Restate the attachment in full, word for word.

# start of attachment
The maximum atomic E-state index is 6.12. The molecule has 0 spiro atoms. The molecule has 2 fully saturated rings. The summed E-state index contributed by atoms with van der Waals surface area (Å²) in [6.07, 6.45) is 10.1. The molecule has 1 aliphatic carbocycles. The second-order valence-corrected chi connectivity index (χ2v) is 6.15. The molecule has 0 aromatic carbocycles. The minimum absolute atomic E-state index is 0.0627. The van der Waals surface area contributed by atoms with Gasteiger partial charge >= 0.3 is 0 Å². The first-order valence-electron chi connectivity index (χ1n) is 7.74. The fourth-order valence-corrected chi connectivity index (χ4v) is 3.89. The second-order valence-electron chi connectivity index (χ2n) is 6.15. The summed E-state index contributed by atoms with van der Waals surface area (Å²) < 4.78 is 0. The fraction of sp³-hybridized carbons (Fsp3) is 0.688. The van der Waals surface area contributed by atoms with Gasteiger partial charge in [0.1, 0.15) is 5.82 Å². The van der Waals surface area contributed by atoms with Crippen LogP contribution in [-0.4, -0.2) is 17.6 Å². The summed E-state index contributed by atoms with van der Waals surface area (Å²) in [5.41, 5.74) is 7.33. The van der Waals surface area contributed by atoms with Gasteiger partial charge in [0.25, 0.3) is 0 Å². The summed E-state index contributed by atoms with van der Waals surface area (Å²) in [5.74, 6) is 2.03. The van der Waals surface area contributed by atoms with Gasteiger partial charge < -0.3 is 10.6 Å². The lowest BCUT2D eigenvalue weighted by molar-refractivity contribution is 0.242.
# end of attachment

The maximum atomic E-state index is 6.12. The molecule has 0 spiro atoms. The molecule has 2 fully saturated rings. The summed E-state index contributed by atoms with van der Waals surface area (Å²) in [6.07, 6.45) is 10.1. The molecule has 1 aliphatic carbocycles. The second-order valence-corrected chi connectivity index (χ2v) is 6.15. The molecule has 0 aromatic carbocycles. The minimum absolute atomic E-state index is 0.0627. The van der Waals surface area contributed by atoms with Gasteiger partial charge >= 0.3 is 0 Å². The first-order valence-electron chi connectivity index (χ1n) is 7.74. The fourth-order valence-corrected chi connectivity index (χ4v) is 3.89. The second-order valence-electron chi connectivity index (χ2n) is 6.15. The summed E-state index contributed by atoms with van der Waals surface area (Å²) < 4.78 is 0. The fraction of sp³-hybridized carbons (Fsp3) is 0.688. The van der Waals surface area contributed by atoms with Gasteiger partial charge in [0.1, 0.15) is 5.82 Å². The van der Waals surface area contributed by atoms with Crippen LogP contribution in [-0.4, -0.2) is 17.6 Å². The summed E-state index contributed by atoms with van der Waals surface area (Å²) in [5.41, 5.74) is 7.33. The van der Waals surface area contributed by atoms with Gasteiger partial charge in [0.25, 0.3) is 0 Å². The summed E-state index contributed by atoms with van der Waals surface area (Å²) in [5.74, 6) is 2.03. The van der Waals surface area contributed by atoms with Gasteiger partial charge < -0.3 is 10.6 Å². The lowest BCUT2D eigenvalue weighted by molar-refractivity contribution is 0.242.